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From |
"Austin Nichols" <austinnichols@gmail.com> |

To |
statalist@hsphsun2.harvard.edu |

Subject |
Re: st: selecting random matched controls: survival |

Date |
Fri, 28 Dec 2007 15:29:36 -0500 |

Michael-- As I understand, the problem is to randomly select without replacement two "control" obs with tx==0 to match each "treatment" obs where tx==1 subject to the constraint that _t for each "control" obs is >= leadtime for the "treatment" obs. In this case, the conceptually simplest approach is to loop over each treatment case in decreasing order of leadtime (since the highest values for leadtime also have the smallest sets of possible matches, if I understand you correctly). Let me modify ID 11 to have _t==.31 so the cases you gave can be easily matched: set seed 12345 clear input ID tx _t leadtime 1 1 1.0 0.4 2 1 1.2 0.3 11 0 .31 . 12 0 0.9 . 13 0 1.1 . 14 0 0.5 . end gsort -tx -leadtime g obs=_n qui levelsof obs if tx==1, loc(is) g match=. qui foreach i of local is { sort obs local m=ID[`i'] local lt=leadtime[`i'] g u=uniform() if mi(match) & tx==0 & _t>=`lt' sort u replace match=`m' in 1/2 drop u } li There is almost certainly a more efficient way to do this, perhaps using Mata, and possibly some of Ben Jann's contributions, but the above is simple enough to be understood easily. The idea is to pick each "treatment" obs in turn, sort the possible matches randomly, and allocate the first two (or put in another number instead of 2 to pick more matches) possible matches to the "treatment" obs whose turn it is (by assigning its ID to both those control obs in the "match" variable). What you need to do downstream from here may necessitate some other processing, but the general approach can be modified to suit many purposes. If you run into trouble with this approach, a likely culprit is that a condition like _t>=`lead' can fail to be satisfied even when it looks like it should be (when both are .3 to all appearances, for example; see various FAQs e.g. http://www.stata.com/support/faqs/data/float.html) and a bunch of missings are generated for your u variable. This kind of thing can be hard to track down, but you can set trace on and remove the -qui- qualifiers to see what is going on inside the loop. You can also put a few commands of the form -list in 1/5- or somesuch inside the loop to see what changes are being made to the data at each step. Here's an example where it goes wrong: set seed 12345 clear input ID tx _t leadtime 1 1 1.0 0.4 2 1 1.2 0.3 11 0 .3 . 12 0 0.9 . 13 0 1.1 . 14 0 0.5 . end gsort -tx -leadtime g obs=_n qui levelsof obs if tx==1, loc(is) g match=. qui foreach i of local is { sort obs local m=ID[`i'] local lt=leadtime[`i'] g u=uniform() if mi(match) & tx==0 & _t>=`lt' sort u replace match=`m' in 1/2 drop u } li which can be sorted out with a simple trick: set seed 12345 clear input ID tx _t leadtime 1 1 1.0 0.4 2 1 1.2 0.3 11 0 .3 . 12 0 0.9 . 13 0 1.1 . 14 0 0.5 . end gsort -tx -leadtime g obs=_n qui levelsof obs if tx==1, loc(is) g match=. qui foreach i of local is { sort obs local m=ID[`i'] local lt=leadtime[`i'] g u=uniform() if mi(match) & tx==0 & _t>=float(`lt') sort u replace match=`m' in 1/2 drop u } li but even better would be set seed 12345 clear input ID tx _t leadtime 1 1 1.0 0.4 2 1 1.2 0.3 11 0 .3 . 12 0 0.9 . 13 0 1.1 . 14 0 0.5 . end gsort -tx -leadtime g obs=_n qui levelsof obs if tx==1, loc(is) g match=. qui foreach i of local is { sort obs local m=ID[`i'] local lt=leadtime[`i'] g u=uniform() if mi(match) & tx==0 & _t>=float(`lt') sort u, stable assert u<. in 1/2 replace match=`m' in 1/2 drop u } li (see -help sort- and -help assert- for details). * * For searches and help try: * http://www.stata.com/support/faqs/res/findit.html * http://www.stata.com/support/statalist/faq * http://www.ats.ucla.edu/stat/stata/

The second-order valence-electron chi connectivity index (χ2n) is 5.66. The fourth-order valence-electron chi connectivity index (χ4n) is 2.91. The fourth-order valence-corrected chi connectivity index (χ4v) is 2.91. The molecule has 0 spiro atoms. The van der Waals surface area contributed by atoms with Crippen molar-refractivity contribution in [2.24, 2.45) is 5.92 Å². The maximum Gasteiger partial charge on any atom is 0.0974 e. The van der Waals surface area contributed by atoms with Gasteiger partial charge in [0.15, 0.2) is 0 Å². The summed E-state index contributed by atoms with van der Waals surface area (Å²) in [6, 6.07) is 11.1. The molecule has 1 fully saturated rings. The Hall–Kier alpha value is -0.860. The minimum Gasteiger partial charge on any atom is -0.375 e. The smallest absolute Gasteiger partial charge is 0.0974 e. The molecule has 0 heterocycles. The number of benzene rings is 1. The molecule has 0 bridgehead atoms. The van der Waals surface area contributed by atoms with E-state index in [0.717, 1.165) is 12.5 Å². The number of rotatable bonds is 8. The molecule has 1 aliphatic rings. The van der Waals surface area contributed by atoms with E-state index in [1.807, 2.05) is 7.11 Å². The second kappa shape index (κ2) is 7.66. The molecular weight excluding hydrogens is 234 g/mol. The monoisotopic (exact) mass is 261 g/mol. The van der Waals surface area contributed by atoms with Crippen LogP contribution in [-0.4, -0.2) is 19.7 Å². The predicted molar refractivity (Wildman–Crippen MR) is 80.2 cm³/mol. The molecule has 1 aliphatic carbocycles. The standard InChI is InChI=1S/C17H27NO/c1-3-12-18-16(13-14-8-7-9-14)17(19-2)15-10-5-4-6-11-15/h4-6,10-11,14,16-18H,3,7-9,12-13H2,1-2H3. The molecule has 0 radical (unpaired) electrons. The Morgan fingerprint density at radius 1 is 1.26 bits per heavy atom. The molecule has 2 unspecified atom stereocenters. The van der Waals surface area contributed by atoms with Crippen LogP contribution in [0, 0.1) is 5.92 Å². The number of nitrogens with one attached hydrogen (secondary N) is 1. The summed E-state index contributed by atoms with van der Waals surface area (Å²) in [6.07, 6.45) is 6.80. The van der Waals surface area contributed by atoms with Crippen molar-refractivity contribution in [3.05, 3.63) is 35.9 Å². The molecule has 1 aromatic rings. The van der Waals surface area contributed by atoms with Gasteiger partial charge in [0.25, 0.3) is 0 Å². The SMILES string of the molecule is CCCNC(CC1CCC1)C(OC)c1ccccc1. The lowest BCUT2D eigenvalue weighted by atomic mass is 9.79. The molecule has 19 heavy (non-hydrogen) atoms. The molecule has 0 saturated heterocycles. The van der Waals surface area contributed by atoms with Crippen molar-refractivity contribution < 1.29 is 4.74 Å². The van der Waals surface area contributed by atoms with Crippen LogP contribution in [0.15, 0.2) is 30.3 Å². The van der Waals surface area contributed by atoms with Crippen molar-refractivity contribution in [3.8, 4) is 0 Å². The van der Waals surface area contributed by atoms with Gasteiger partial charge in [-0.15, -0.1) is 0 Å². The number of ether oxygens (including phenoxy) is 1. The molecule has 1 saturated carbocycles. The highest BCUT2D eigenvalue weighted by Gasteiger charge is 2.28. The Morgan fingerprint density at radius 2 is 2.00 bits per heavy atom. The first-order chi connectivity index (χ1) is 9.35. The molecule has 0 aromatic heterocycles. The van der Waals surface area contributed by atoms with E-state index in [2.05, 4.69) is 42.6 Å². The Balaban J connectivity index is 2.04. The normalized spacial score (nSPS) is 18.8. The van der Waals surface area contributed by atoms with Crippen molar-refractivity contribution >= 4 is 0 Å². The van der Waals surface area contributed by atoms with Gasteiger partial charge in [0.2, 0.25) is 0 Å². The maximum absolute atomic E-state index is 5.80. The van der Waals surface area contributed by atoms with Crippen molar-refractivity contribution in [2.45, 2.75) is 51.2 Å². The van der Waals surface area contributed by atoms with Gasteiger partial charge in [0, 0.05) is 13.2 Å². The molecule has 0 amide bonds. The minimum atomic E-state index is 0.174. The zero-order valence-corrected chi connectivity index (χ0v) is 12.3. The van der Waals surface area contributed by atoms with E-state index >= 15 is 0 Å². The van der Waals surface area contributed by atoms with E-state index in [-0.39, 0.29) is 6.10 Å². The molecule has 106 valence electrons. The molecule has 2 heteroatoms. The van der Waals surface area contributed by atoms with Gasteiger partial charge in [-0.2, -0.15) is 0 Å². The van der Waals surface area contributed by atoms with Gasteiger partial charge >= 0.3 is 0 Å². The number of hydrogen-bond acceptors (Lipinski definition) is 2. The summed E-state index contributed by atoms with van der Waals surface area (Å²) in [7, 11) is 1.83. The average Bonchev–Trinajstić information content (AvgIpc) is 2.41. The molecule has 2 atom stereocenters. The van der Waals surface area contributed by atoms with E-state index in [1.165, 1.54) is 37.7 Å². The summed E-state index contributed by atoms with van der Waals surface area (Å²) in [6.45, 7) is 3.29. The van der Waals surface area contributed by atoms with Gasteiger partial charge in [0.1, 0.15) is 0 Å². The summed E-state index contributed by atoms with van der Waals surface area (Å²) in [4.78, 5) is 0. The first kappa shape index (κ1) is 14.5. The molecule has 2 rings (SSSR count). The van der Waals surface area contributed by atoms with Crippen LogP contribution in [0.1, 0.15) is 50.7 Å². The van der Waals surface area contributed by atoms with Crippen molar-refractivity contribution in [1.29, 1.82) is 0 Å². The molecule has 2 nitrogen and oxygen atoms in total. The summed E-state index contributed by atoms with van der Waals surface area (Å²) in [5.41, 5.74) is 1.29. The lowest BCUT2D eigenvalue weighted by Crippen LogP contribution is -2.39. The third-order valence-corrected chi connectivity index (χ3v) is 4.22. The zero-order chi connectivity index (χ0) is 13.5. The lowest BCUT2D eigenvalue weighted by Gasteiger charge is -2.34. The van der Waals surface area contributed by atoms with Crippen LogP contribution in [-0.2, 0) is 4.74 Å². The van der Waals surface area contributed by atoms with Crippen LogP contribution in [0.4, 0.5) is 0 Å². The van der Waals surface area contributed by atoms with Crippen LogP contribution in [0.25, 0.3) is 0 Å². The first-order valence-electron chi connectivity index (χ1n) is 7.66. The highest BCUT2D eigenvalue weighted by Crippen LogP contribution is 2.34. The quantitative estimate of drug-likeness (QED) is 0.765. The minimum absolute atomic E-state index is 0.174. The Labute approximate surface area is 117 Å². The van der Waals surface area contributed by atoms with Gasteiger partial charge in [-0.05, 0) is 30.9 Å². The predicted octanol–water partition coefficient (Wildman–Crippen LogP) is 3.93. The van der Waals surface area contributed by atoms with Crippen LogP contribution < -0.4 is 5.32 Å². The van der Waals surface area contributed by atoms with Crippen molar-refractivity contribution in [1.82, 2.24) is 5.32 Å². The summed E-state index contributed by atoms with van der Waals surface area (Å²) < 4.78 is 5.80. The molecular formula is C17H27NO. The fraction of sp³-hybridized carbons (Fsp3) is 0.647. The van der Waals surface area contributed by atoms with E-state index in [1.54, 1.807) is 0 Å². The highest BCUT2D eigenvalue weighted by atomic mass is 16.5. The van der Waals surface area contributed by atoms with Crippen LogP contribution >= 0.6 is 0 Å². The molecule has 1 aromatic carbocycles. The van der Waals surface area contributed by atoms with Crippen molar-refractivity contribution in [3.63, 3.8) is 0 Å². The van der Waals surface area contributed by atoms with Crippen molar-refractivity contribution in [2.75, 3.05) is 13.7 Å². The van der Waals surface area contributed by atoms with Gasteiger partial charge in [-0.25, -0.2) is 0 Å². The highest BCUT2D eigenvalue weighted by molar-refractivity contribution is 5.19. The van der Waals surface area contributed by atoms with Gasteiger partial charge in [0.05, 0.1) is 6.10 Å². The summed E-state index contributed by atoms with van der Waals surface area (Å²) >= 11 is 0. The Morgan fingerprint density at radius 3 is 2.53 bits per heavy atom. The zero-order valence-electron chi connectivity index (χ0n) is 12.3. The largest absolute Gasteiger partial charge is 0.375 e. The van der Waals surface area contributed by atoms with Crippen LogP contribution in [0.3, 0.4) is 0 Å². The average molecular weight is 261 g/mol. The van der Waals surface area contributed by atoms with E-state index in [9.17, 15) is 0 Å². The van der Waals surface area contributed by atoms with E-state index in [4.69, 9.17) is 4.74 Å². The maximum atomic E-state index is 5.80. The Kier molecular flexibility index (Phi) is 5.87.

**Follow-Ups**:**Re: st: selecting random matched controls: survival***From:*Michael McCulloch <mm@pinest.org>

**References**:**Re: st: selecting random matched controls: survival***From:*"Austin Nichols" <austinnichols@gmail.com>

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